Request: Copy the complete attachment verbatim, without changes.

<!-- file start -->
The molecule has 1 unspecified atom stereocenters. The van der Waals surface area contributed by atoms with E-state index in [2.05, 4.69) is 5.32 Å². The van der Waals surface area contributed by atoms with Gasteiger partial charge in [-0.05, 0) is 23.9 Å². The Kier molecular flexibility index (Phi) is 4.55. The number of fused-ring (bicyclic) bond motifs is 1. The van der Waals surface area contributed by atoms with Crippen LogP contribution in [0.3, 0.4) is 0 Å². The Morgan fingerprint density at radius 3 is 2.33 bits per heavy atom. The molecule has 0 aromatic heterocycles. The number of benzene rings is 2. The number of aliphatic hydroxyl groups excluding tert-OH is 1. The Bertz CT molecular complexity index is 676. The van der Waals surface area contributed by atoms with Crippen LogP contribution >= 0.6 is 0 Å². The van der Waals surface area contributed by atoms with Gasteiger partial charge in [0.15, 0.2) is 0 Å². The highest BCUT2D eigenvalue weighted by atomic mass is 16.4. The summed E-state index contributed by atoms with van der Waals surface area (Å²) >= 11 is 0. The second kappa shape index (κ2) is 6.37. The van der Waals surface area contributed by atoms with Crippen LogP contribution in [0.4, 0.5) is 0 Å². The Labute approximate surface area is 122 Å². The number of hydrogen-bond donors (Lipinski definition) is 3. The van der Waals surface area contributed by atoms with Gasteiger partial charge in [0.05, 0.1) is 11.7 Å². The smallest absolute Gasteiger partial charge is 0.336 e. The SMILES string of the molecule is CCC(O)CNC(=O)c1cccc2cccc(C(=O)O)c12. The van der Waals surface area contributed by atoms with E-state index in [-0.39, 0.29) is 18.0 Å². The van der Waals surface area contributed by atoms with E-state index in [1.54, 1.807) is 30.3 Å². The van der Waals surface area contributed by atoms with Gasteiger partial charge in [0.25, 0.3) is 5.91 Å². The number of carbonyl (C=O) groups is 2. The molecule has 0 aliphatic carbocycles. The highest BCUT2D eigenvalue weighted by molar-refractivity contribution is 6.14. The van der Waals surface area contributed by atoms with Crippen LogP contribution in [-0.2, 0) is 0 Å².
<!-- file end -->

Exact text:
The molecule has 1 unspecified atom stereocenters. The van der Waals surface area contributed by atoms with E-state index in [2.05, 4.69) is 5.32 Å². The van der Waals surface area contributed by atoms with Gasteiger partial charge in [-0.05, 0) is 23.9 Å². The Kier molecular flexibility index (Phi) is 4.55. The number of fused-ring (bicyclic) bond motifs is 1. The van der Waals surface area contributed by atoms with Crippen LogP contribution in [0.3, 0.4) is 0 Å². The Morgan fingerprint density at radius 3 is 2.33 bits per heavy atom. The molecule has 0 aromatic heterocycles. The number of benzene rings is 2. The number of aliphatic hydroxyl groups excluding tert-OH is 1. The Bertz CT molecular complexity index is 676. The van der Waals surface area contributed by atoms with Crippen LogP contribution >= 0.6 is 0 Å². The van der Waals surface area contributed by atoms with Gasteiger partial charge in [0.15, 0.2) is 0 Å². The highest BCUT2D eigenvalue weighted by atomic mass is 16.4. The summed E-state index contributed by atoms with van der Waals surface area (Å²) >= 11 is 0. The second kappa shape index (κ2) is 6.37. The van der Waals surface area contributed by atoms with Crippen LogP contribution in [0.4, 0.5) is 0 Å². The Labute approximate surface area is 122 Å². The number of hydrogen-bond donors (Lipinski definition) is 3. The van der Waals surface area contributed by atoms with Gasteiger partial charge in [0.05, 0.1) is 11.7 Å². The smallest absolute Gasteiger partial charge is 0.336 e. The SMILES string of the molecule is CCC(O)CNC(=O)c1cccc2cccc(C(=O)O)c12. The van der Waals surface area contributed by atoms with E-state index in [-0.39, 0.29) is 18.0 Å². The van der Waals surface area contributed by atoms with E-state index in [1.54, 1.807) is 30.3 Å². The van der Waals surface area contributed by atoms with Gasteiger partial charge in [0.25, 0.3) is 5.91 Å². The number of carbonyl (C=O) groups is 2. The molecule has 0 aliphatic carbocycles. The highest BCUT2D eigenvalue weighted by molar-refractivity contribution is 6.14. The van der Waals surface area contributed by atoms with Crippen LogP contribution in [-0.2, 0) is 0 Å².